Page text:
How two years at the MIT Media Lab changed a student’s perspective of her art in the world
By Ani Liu
Memories of my first visit to the Media Lab are still freshly imprinted in my mind. Beyond the fabulous research that occurs there, the architecture of the Lab itself inspires wonder. Upon passing through its glass threshold and silver facade, you traverse a gleaming atrium six stories high. Riding the glass elevator, you catch glimpses of the enigmatic frenzy of creative work within. You might see a lab filled entirely with LEGO blocks, a drone painting a portrait, students stumbling inside their own virtual reality creations, or people in lab coats printing something enormous and organic, unlike anything you’ve ever seen. From my first visit, my heart filled with desire, wonder, and a deep intuition that I needed to study at the Media Lab.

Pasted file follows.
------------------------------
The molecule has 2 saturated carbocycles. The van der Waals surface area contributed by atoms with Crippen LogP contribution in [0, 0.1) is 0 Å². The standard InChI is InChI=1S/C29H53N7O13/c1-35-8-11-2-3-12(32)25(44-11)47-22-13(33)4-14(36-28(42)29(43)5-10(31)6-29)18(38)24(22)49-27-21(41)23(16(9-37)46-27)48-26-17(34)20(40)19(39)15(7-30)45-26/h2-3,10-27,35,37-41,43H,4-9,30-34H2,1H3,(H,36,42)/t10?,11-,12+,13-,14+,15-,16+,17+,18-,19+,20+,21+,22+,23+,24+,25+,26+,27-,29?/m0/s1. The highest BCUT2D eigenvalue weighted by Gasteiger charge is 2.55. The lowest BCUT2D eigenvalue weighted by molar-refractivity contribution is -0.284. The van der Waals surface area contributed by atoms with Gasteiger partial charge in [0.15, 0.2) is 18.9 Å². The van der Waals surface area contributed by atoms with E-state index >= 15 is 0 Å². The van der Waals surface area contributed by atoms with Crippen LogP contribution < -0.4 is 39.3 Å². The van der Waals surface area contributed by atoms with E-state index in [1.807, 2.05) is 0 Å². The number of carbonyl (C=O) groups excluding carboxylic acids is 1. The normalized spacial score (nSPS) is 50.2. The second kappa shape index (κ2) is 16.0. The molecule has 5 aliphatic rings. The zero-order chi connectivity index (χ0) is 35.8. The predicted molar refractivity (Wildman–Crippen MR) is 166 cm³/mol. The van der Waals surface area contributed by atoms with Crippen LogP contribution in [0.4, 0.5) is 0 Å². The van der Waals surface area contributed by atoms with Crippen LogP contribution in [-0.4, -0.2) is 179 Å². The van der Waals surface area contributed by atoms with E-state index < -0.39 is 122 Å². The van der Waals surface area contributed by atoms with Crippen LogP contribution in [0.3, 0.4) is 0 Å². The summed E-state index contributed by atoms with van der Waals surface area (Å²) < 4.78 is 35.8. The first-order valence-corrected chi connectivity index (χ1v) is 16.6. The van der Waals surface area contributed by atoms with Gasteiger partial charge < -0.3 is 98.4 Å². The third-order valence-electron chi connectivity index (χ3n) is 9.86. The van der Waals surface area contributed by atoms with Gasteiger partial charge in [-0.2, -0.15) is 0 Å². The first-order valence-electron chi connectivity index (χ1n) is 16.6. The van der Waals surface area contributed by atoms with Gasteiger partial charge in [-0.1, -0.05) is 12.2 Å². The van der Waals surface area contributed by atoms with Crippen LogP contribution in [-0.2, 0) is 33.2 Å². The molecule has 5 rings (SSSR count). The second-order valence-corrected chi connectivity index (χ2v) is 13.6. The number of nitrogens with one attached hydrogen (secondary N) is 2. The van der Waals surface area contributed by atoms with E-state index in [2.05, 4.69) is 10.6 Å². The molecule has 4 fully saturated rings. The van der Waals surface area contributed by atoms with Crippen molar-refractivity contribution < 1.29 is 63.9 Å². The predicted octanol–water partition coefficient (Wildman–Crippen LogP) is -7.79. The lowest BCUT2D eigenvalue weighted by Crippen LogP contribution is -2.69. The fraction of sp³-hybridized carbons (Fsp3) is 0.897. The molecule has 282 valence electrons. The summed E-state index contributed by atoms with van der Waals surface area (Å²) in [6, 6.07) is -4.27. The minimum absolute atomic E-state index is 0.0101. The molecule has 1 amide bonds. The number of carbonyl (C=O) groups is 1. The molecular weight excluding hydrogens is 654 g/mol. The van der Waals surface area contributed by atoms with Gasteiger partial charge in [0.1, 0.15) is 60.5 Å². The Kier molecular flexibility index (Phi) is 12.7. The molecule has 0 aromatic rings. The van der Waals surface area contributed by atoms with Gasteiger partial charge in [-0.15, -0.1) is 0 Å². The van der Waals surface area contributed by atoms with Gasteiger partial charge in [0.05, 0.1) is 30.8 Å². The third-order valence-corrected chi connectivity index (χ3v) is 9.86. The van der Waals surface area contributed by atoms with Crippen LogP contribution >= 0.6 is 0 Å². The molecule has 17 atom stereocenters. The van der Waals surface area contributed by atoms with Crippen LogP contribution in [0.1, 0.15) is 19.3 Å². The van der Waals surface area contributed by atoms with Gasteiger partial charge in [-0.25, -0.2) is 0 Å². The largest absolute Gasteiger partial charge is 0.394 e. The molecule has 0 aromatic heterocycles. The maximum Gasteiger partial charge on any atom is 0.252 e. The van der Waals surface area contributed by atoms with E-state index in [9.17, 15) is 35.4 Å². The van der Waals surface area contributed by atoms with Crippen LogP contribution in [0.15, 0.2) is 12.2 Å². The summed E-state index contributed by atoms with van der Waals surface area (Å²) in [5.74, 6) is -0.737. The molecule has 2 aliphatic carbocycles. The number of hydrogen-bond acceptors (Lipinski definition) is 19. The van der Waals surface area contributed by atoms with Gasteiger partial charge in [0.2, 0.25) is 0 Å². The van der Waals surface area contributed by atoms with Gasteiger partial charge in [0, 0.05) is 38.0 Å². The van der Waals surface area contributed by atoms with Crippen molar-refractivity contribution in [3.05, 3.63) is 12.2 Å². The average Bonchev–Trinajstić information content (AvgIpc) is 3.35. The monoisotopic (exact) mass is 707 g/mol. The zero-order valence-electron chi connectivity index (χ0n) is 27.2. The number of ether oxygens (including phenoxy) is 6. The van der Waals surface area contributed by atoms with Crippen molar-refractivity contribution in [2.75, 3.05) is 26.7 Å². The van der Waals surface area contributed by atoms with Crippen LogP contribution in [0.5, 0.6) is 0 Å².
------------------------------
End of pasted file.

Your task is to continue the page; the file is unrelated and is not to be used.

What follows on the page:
When I applied, I felt it was a long shot but a worthwhile gamble. Every day for two years, I was immersed in my dream job: thinking deeply about technology and making art to express it. But soon after I started, I totally shifted my focus. Initially, I’d believed my path would be to continue my research in human-computer symbiosis, sculpting worlds in augmented and virtual reality, and designing extensions to our bodies and our sensorium. Instead, I filled my lab with bacteria, carnivorous plants, perfumes, microscopes, EEG headsets, and sperm. Yep, sperm—I’ll explain that later in this post.